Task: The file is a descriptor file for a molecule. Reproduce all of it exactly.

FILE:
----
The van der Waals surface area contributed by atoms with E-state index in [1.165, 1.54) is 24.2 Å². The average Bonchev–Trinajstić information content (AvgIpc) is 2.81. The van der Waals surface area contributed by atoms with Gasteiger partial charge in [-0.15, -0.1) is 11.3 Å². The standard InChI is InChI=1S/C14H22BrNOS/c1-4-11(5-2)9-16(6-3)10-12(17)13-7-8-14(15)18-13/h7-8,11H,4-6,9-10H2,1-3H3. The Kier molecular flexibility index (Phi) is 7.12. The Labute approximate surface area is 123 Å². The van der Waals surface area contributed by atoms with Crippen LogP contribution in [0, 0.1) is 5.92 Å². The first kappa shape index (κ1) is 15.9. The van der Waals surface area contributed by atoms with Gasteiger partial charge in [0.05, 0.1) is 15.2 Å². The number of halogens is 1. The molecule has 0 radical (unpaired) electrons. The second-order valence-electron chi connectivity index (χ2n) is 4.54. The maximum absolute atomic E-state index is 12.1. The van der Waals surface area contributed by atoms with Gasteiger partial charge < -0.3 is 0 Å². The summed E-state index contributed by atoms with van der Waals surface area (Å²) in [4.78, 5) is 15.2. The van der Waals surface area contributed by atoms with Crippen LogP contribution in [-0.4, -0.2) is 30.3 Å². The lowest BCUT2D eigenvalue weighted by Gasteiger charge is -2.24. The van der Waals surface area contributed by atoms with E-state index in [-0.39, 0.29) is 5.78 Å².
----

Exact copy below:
The van der Waals surface area contributed by atoms with E-state index in [1.165, 1.54) is 24.2 Å². The average Bonchev–Trinajstić information content (AvgIpc) is 2.81. The van der Waals surface area contributed by atoms with Gasteiger partial charge in [-0.15, -0.1) is 11.3 Å². The standard InChI is InChI=1S/C14H22BrNOS/c1-4-11(5-2)9-16(6-3)10-12(17)13-7-8-14(15)18-13/h7-8,11H,4-6,9-10H2,1-3H3. The Kier molecular flexibility index (Phi) is 7.12. The Labute approximate surface area is 123 Å². The van der Waals surface area contributed by atoms with Crippen LogP contribution in [0, 0.1) is 5.92 Å². The first kappa shape index (κ1) is 15.9. The van der Waals surface area contributed by atoms with Gasteiger partial charge in [0.05, 0.1) is 15.2 Å². The number of halogens is 1. The molecule has 0 radical (unpaired) electrons. The second-order valence-electron chi connectivity index (χ2n) is 4.54. The maximum absolute atomic E-state index is 12.1. The van der Waals surface area contributed by atoms with Gasteiger partial charge < -0.3 is 0 Å². The summed E-state index contributed by atoms with van der Waals surface area (Å²) in [4.78, 5) is 15.2. The van der Waals surface area contributed by atoms with Crippen LogP contribution in [-0.4, -0.2) is 30.3 Å². The lowest BCUT2D eigenvalue weighted by Gasteiger charge is -2.24. The van der Waals surface area contributed by atoms with E-state index in [-0.39, 0.29) is 5.78 Å².